Of smoggy, smoky, sooty air/school-district response: What, are they kidding?!

Tuesday, Sept. 8, 2015, in the city of Clovis, California in Fresno County, was a day like few others I’ve known – high temperatures with smoggy, smoky and sooty air. And, it wasn’t limited to just Clovis.

Whether it was Clovis, northwest Fresno or central Madera County, yesterday skies were a putrid-looking gray and the air was thick with toxic substances making breathing, at best, undesirable and, at worst, unpleasant and/or uncomfortable. Part of what I was seeing and breathing, if for but a moment when outside, can be attributed to the Rough Fire which, since July 31st, has charred tens of thousands of wooded acres in the Sierra Nevada Mountains off to Fresno’s east, smoke from it having settled onto parts of the Valley floor, an unhealthy Air Alert for counties affected, strangely, curiously, wasn’t even issued.

The lack of a San-Joaquin-Valley-Air-Pollution-Control-District-issued Air Alert was, to me, at the very least, perplexing, troubling and at most, shocking. It should be noted, however, that the air district did issue a cautionary warning.

Now, I would consider myself someone of somewhat compromised respiratory health. There isn’t a day that goes by where I’m not clearing my throat – sometimes, it’s an all-day deal. And, this is periodically punctuated if you will by expectorating (coughing up and out) some pretty grody-looking, yellowish-colored phlegm. Sorry. When I awoke this morning, there was more from where that stuff comes – my lungs.

Human_respiratory_system-NIH[1] (340x226)So, when I learned of Clovis Unified School District’s response to the horrendous air condition, I was stupefied. You see, I read in a local newspaper (online), that measures were taken to cancel recess and physical education and activities outside. Kudos! Immediately upon which I read where under the direction of district athletic directors (in reference to what was revealed in said newspaper) every 10 minutes, students (presumed here to be athletes) were allowed water breaks. The question is: The referred-to students, who were they, what were they doing, and why would they require breaks for water every 10 minutes, if, as was indicated, recess, physical education classes and outside activities were canceled? What else is left?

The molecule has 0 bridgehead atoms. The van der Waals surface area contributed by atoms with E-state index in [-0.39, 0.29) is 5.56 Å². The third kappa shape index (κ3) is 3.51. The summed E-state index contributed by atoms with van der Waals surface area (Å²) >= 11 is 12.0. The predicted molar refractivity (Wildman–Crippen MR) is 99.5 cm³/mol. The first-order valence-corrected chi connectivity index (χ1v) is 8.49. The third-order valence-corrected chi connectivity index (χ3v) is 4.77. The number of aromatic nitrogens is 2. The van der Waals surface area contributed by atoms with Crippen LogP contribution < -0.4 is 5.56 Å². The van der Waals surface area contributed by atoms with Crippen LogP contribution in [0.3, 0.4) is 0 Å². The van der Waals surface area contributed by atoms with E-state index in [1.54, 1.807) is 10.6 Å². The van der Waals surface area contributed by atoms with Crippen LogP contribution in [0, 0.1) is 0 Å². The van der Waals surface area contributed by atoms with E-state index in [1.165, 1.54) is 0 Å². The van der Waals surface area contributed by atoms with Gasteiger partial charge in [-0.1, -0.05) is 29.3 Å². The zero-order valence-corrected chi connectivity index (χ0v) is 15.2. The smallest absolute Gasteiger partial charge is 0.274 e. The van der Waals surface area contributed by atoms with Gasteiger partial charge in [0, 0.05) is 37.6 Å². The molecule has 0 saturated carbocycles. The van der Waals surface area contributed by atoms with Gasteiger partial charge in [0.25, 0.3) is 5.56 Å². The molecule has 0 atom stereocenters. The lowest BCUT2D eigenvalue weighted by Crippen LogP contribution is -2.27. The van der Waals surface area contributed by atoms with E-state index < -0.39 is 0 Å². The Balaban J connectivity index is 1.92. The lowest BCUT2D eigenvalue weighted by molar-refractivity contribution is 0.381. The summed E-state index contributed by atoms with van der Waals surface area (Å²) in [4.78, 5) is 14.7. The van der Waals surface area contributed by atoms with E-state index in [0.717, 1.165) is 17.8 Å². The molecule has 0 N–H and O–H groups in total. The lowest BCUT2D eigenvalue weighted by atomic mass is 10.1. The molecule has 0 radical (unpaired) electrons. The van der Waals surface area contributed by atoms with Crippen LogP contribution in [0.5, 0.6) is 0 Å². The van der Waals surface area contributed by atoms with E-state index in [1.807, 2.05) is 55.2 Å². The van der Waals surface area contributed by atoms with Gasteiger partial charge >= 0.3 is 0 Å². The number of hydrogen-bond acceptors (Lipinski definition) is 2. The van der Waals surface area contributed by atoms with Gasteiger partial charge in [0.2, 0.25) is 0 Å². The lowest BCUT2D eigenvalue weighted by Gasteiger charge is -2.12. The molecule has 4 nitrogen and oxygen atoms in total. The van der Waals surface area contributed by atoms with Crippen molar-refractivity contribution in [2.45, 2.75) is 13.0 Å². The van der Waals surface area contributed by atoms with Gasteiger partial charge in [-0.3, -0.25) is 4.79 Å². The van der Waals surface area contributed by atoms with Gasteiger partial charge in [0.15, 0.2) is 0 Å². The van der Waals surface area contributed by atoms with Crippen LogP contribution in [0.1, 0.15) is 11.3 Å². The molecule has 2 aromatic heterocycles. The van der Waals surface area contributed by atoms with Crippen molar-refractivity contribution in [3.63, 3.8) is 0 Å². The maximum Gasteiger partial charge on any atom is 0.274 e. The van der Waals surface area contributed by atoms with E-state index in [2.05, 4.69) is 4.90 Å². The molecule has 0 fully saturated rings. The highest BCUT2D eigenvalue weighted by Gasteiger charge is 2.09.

That said, what I had just read didn’t make sense to me.

In accessing the Real-time Air Advisory Network (RAAN) via the Web site of the Valley air district regarding Clovis air quality for Tues., Sept. 8, 2015, here is what I learned.

At the 10 a.m. hour, for fine particulate matter (PM 2.5), the concentration was 95 micrograms per cubic meter of air. Similarly, the concentration at the 3 p.m. hour was 76 micrograms per cubic meter, both ROAR (Real-Time Outdoor Activity Risk) Level 5 (Very Unhealthy) readings. We’re not talking unhealthy levels; we’re talking very unhealthy concentrations! Meanwhile, ozone-wise, air didn’t fare much better. At 3 p.m., ozone (O3) reached 99 parts per billion, a ROAR Level 4 on the scale, or unhealthy.

Student and staff health should never be taken lightly – never. Student and staff health especially under such adverse or worse air conditions should, without exception, be priority one!

Image above: U.S. National Institutes of Health: Heart, Lung and Blood Institute

– Alan Kandel